Photo probably taken about New Year's Day, 1951, following the withdrawal from North Korea to the Pusan area. It was published in "All Hands" magazine's March 1951 issue.
Marines in the foreground are firing M1 carbines. Most of those further up the line have M1 rifles.


Seventh Marine Regiment in Korea
Tug of war contest during "New Year 'Fun Day' competition held at the rest camp of the Seventh Marine Regiment, somewhere in Korea, 1951. These were the men who went into action against Chinese communists in North Korea Nov.2, and later led the breakout to Hamhung on December 10."
Quoted portions are from the original picture caption. This rest camp was probably in the the Pusan area.


General Motors TBM-3E "Avenger" (Bureau Number 91404)Crashes into the barrier while landing on board USS Philippine Sea (CV-47), during operations in the Korean war zone on 17 January 1951.
Note: details of the carrier's island, with a Le Tourneau crane parked nearby; splintered wooden decking below the plane; and hydraulic fluid spilling from the plane's port side landing gear leg (seen in the air just below and in front of the tailplane).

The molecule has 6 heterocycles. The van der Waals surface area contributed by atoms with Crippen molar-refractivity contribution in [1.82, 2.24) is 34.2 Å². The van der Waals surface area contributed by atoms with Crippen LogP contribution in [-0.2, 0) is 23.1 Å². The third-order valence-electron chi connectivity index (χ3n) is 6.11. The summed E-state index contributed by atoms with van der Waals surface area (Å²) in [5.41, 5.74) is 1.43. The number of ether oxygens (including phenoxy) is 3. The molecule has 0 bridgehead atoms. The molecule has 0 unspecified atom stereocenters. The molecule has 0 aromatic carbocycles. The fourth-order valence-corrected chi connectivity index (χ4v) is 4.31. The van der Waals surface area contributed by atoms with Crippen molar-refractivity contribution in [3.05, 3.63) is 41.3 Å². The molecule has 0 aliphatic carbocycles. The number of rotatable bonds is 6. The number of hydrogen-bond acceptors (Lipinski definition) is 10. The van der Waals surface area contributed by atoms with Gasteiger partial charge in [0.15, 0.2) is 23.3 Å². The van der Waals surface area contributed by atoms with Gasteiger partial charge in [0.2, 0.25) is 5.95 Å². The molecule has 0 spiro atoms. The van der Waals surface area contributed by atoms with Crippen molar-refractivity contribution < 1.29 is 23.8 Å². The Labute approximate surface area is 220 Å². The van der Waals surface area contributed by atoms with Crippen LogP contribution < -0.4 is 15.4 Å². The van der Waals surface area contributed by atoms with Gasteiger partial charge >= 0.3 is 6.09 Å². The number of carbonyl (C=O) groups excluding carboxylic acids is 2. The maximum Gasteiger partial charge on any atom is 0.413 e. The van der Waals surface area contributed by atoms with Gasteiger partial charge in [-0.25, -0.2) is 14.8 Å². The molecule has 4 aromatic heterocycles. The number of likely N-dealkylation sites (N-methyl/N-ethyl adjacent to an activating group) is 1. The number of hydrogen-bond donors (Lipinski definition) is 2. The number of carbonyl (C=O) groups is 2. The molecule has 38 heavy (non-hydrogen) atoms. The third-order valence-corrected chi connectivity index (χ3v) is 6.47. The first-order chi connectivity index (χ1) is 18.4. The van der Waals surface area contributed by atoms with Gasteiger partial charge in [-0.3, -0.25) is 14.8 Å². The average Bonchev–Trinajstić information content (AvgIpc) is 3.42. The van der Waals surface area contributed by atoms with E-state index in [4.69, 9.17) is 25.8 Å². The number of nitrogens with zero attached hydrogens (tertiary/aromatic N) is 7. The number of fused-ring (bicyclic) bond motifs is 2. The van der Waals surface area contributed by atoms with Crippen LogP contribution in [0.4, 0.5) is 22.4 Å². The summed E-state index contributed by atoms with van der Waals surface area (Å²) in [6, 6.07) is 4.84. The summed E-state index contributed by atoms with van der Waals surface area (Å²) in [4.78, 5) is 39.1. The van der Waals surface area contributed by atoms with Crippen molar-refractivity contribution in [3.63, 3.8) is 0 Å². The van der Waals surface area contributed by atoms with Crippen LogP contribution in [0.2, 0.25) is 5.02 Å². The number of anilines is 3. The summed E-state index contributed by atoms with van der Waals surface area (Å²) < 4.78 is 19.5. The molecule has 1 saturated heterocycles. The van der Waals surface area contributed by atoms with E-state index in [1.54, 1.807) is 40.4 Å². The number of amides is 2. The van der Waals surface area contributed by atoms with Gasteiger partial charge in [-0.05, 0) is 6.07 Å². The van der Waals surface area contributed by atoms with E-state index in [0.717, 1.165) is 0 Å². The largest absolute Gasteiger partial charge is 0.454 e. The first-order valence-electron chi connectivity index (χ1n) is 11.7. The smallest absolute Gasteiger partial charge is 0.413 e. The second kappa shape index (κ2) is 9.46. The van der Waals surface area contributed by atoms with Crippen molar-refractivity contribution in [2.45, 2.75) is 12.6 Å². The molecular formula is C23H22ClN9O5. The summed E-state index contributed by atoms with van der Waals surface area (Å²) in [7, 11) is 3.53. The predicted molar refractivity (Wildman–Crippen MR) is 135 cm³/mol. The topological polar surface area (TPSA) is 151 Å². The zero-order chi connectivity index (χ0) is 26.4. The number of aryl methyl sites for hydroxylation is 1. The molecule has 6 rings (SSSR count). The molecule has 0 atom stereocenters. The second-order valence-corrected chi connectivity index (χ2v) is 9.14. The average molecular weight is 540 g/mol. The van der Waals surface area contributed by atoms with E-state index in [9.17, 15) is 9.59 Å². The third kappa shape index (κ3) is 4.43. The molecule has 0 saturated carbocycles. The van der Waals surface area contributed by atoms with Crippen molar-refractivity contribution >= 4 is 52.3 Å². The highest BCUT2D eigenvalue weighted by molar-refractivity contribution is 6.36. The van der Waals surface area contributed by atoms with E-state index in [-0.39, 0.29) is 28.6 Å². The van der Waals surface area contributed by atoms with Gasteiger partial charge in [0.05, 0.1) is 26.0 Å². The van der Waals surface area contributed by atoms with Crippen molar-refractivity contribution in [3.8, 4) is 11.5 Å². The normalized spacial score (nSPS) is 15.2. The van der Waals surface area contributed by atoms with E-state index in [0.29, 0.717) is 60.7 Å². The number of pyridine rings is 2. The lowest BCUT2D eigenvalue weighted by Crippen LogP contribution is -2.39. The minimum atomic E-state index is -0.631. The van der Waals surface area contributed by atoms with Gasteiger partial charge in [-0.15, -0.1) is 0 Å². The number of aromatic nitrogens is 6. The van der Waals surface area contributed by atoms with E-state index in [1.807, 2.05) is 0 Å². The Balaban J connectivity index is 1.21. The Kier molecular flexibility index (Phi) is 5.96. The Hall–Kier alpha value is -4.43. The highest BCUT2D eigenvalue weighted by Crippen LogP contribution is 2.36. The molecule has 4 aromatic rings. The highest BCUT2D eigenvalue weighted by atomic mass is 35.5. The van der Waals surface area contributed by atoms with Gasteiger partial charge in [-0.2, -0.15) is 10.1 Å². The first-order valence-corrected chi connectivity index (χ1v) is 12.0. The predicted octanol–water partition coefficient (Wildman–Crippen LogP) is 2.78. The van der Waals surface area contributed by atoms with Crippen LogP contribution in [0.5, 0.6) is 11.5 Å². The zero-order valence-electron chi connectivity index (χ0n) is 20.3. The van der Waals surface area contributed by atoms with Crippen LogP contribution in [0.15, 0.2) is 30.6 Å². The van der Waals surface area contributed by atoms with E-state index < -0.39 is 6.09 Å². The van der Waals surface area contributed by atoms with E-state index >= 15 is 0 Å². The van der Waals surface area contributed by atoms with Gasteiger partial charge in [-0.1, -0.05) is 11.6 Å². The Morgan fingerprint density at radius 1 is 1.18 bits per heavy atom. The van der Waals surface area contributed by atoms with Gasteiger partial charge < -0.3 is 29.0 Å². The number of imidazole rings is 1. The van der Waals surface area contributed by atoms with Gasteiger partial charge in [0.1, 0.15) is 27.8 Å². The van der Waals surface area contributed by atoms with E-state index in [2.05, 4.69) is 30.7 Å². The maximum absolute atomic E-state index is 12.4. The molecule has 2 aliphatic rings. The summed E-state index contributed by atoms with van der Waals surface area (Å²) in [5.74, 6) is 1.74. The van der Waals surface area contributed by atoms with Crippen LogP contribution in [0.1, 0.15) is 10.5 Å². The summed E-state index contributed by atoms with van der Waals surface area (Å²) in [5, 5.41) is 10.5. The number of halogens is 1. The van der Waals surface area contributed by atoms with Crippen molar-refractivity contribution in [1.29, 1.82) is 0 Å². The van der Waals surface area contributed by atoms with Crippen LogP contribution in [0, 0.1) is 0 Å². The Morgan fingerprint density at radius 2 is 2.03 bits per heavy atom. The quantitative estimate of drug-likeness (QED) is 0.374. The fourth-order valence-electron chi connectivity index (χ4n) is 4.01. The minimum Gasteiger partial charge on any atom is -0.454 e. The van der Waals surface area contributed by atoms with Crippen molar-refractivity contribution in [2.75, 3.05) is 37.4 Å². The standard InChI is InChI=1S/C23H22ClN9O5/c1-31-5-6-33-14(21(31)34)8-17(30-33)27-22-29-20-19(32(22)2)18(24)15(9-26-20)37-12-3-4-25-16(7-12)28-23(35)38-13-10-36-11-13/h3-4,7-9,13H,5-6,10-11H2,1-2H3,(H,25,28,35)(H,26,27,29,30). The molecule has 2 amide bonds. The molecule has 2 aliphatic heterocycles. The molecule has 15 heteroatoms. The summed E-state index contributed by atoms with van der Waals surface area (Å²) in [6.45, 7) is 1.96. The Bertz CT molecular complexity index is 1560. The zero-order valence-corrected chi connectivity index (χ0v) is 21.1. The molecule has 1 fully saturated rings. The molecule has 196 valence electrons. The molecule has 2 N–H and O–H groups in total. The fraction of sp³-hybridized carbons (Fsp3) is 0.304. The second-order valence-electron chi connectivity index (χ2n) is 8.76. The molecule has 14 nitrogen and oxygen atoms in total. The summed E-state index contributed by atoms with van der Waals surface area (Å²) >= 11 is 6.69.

01-08-05, 09:03 AM

USS Badoeng Strait (CVE-116)
Navy and Marine Corps ordnancemen load 5-inch rockets and napalm on USMC F4U-4B "Corsair" fighter-bombers, during operations off Korea in December 1950.


01-08-05, 09:53 AM
:marine: Thx, Ellie for the pics...the Chosin fighting withdrawal lasted 20 days before evacuation from North Korea by the 1st Marine Division FMF at the port of Hung Nam to the bean patch near Pusan, South Korea...the 1st Mar Div was refitted and returned to the MLR in Jan51...alot is lost about the Korean War and most Americans thought the war was over after the Chosin Reservoir Campaign was over and done with...far from the truth... as the final movement of combat operations continued up through the spring-summer-winter of 1951...more casualties arose to 75% of the war's total from mid/Jan51 to 27Jul53...it was a bloody/murderous/beastiality WAR for 3 years; not just, the first 6 months as most Americans wrongly perceive this ugly war.;nonetheless, the penisula that makes up Korea is still today a most VOLATILE country with that Mongolian/North Korean despot in North Korea, again...thank you for the above pics...sayonara...Semper Fi :marine: